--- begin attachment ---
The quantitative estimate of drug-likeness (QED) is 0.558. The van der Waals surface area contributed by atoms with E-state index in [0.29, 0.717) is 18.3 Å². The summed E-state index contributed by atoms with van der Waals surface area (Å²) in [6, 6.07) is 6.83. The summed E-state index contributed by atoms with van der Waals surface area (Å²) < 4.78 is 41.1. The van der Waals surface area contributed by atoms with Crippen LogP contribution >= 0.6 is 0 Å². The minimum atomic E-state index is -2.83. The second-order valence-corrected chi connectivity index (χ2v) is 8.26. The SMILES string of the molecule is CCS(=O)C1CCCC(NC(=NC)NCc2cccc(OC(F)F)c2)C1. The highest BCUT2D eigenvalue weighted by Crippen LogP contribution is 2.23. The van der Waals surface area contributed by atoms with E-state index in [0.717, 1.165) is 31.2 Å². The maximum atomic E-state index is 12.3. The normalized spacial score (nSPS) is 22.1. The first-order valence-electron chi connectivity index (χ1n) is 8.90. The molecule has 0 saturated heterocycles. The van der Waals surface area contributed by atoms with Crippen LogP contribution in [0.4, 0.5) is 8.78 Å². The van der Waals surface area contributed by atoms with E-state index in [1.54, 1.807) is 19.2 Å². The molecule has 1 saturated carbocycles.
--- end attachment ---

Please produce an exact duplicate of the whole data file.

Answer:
The quantitative estimate of drug-likeness (QED) is 0.558. The van der Waals surface area contributed by atoms with E-state index in [0.29, 0.717) is 18.3 Å². The summed E-state index contributed by atoms with van der Waals surface area (Å²) in [6, 6.07) is 6.83. The summed E-state index contributed by atoms with van der Waals surface area (Å²) < 4.78 is 41.1. The van der Waals surface area contributed by atoms with Crippen LogP contribution >= 0.6 is 0 Å². The minimum atomic E-state index is -2.83. The second-order valence-corrected chi connectivity index (χ2v) is 8.26. The SMILES string of the molecule is CCS(=O)C1CCCC(NC(=NC)NCc2cccc(OC(F)F)c2)C1. The highest BCUT2D eigenvalue weighted by Crippen LogP contribution is 2.23. The van der Waals surface area contributed by atoms with E-state index in [0.717, 1.165) is 31.2 Å². The maximum atomic E-state index is 12.3. The normalized spacial score (nSPS) is 22.1. The first-order valence-electron chi connectivity index (χ1n) is 8.90. The molecule has 0 saturated heterocycles. The van der Waals surface area contributed by atoms with Crippen LogP contribution in [0.4, 0.5) is 8.78 Å². The van der Waals surface area contributed by atoms with E-state index in [1.54, 1.807) is 19.2 Å². The molecule has 1 saturated carbocycles.